Add the lackluster performance of defense stocks to the long list of puzzling inequities in the pandemic stock market.
A custom basket of top U.S. defense contractors within the S&P 500 Index is down about 20% for the year, even as the broader benchmark pushed into the green briefly last week. That’s significantly worse than the performance for S&P 500 railroads, restaurants, footwear makers and soft-drink companies.
Lockheed Martin, which reported second-quarter earnings on Tuesday, displayed the sector’s resilience amid the pandemic upheaval. Earnings, sales and cash flow were all higher than the year-earlier period. At a time when most companies are hesitant to make any concrete predictions about the immediate future, Lockheed touted a record $150.3 billion backlog and actually raised its guidance on all fronts. And yet even after a respectable 2.6% gain on Tuesday’s earnings report, Lockheed still trades at roughly 14 times its estimated earnings in 2021. The valuation discount to the broader S&P 500 is just shy of the widest spread in at least five years.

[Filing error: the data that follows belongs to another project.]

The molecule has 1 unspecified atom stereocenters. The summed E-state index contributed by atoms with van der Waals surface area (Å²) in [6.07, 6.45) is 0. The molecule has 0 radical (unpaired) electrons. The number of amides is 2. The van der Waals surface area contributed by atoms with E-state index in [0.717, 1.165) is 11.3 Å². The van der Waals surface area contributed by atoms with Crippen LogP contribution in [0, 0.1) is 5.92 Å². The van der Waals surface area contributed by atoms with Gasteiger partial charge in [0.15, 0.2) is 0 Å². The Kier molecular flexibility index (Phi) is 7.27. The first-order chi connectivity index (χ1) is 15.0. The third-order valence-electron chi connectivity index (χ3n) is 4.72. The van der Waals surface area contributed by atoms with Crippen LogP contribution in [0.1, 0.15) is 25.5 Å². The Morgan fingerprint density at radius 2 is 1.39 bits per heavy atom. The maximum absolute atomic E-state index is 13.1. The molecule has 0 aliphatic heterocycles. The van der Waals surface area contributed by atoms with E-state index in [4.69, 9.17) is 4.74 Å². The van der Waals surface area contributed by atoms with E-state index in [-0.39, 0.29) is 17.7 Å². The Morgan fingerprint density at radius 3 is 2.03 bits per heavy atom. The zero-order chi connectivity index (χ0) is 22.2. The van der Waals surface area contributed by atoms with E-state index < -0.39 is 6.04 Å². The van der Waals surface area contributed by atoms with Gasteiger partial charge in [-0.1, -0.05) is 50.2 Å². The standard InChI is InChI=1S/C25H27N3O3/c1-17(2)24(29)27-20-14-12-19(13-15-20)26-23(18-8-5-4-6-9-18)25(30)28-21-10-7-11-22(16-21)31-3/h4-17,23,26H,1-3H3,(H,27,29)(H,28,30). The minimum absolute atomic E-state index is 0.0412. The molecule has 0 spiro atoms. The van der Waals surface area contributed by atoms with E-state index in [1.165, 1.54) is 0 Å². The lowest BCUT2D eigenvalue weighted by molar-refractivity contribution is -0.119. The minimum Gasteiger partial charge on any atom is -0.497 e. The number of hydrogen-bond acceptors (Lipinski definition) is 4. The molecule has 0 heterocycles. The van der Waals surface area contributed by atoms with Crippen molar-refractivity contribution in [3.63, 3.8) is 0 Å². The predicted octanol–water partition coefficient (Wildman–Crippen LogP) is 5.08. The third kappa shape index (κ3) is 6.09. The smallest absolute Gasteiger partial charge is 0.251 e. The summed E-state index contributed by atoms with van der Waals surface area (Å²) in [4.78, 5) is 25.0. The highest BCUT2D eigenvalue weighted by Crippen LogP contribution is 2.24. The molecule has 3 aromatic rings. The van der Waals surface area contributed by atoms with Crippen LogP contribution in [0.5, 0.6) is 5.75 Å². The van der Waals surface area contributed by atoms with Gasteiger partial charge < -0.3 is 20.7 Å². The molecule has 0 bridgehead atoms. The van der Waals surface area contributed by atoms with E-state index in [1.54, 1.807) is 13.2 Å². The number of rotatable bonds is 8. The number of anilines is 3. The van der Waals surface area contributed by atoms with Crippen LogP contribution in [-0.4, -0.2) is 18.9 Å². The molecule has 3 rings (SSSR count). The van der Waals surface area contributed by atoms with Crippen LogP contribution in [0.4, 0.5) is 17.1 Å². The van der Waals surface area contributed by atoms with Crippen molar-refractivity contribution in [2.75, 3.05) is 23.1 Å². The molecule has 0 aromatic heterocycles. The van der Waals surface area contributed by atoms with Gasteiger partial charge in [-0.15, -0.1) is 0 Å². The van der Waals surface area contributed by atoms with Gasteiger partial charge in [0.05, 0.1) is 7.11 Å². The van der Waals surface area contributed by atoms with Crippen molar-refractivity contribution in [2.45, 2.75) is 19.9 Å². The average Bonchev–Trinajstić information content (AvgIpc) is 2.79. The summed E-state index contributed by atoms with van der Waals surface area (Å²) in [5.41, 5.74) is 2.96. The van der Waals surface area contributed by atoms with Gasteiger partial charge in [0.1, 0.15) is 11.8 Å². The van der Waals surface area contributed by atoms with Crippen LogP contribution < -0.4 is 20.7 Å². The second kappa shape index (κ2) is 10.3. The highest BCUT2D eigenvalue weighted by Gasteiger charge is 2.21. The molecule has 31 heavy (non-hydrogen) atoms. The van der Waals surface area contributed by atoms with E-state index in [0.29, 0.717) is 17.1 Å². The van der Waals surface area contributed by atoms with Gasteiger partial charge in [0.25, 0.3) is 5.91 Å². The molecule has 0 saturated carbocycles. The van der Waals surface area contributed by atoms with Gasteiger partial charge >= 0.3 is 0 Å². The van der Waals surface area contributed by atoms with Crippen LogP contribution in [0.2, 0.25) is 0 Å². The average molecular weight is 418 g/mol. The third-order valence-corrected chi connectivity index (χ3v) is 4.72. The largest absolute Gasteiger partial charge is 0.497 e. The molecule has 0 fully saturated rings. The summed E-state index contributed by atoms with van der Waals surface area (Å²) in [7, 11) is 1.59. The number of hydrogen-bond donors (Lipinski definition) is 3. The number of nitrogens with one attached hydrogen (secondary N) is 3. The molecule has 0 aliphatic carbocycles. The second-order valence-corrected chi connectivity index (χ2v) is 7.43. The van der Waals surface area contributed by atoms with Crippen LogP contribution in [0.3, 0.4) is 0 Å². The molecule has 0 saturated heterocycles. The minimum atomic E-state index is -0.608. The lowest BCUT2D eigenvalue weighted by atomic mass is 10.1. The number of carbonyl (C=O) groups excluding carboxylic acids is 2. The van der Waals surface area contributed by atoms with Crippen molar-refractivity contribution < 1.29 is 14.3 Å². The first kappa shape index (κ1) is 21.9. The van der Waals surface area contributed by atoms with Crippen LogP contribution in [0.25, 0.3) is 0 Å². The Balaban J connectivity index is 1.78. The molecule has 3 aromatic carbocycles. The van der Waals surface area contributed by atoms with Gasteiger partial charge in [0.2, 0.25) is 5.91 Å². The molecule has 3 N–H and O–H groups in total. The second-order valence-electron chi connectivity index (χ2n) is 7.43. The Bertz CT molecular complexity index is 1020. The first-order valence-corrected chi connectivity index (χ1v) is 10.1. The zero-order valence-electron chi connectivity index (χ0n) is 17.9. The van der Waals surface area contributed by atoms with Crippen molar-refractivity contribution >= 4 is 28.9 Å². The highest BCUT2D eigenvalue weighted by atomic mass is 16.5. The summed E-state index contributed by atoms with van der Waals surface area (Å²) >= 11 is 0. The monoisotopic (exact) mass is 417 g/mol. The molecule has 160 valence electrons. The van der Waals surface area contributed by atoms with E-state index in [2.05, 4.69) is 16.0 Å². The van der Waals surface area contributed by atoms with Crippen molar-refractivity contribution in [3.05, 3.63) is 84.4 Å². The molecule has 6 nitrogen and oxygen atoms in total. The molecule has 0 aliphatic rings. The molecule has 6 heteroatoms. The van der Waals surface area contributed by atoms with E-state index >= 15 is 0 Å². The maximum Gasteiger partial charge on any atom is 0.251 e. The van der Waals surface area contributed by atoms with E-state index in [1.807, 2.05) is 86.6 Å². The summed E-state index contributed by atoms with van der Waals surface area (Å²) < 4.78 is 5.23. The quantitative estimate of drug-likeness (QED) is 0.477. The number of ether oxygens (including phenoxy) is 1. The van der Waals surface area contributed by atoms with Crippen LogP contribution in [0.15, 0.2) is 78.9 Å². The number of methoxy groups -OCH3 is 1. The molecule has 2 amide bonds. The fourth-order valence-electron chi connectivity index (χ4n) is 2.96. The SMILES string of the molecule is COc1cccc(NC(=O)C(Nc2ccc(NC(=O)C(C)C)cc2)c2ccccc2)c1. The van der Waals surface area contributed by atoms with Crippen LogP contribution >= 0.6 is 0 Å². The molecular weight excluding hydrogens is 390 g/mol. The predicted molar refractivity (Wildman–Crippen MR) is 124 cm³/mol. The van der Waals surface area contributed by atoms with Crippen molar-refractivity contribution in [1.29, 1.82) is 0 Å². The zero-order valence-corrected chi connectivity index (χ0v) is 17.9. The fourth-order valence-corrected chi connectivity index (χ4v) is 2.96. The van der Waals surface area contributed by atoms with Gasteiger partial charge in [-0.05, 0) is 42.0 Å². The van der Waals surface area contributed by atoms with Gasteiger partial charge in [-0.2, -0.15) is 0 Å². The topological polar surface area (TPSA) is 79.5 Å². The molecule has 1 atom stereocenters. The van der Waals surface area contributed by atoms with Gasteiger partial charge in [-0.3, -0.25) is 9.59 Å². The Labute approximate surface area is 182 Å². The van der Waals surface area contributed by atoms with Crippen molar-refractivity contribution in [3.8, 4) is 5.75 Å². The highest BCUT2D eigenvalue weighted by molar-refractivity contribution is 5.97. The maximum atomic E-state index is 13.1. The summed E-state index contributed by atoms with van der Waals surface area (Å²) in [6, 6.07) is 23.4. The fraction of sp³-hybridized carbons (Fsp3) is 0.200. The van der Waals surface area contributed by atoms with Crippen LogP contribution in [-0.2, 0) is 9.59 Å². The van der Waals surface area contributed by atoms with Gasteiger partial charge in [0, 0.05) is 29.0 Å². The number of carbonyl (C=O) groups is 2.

Fellow defense contractors Raytheon Technologies Corp., General Dynamics Corp. and Northrop Grumman Corp. are scheduled to report results this week, as is Boeing.
The reason for the defense sector’s underperformance appears multifold. For one, defense contractors don’t really fit with the technology-focused bent of the recent upswing in stocks. Second, as Congress debates injecting at least $1 trillion more in stimulus funds into the pandemic-stricken economy, the deficit is set to explode and the government will likely have to make up some of that spending elsewhere. The worry is that the U.S.’s gargantuan defense budget will be a prime target.
Any hit to military spending isn’t likely to be as bad as what’s suggested by current valuations, though. While the deficit may put a cap on military spending growth, the volatile geopolitical situation likely creates a floor. Historically, there’s a weak correlation between deficit-related economic variables and military spending, Melius Research analyst Carter Copeland noted this month.
At the end of the day, “sentiment is fickle, while fundamentals are facts,” Vertical Research Partners analyst Rob Stallard wrote in a report last month. “While we think defense companies can’t do much about the slowing Department of Defense budget outlook, they are still growing and have good visibility, good cash flow and good valuations.” What more do you want?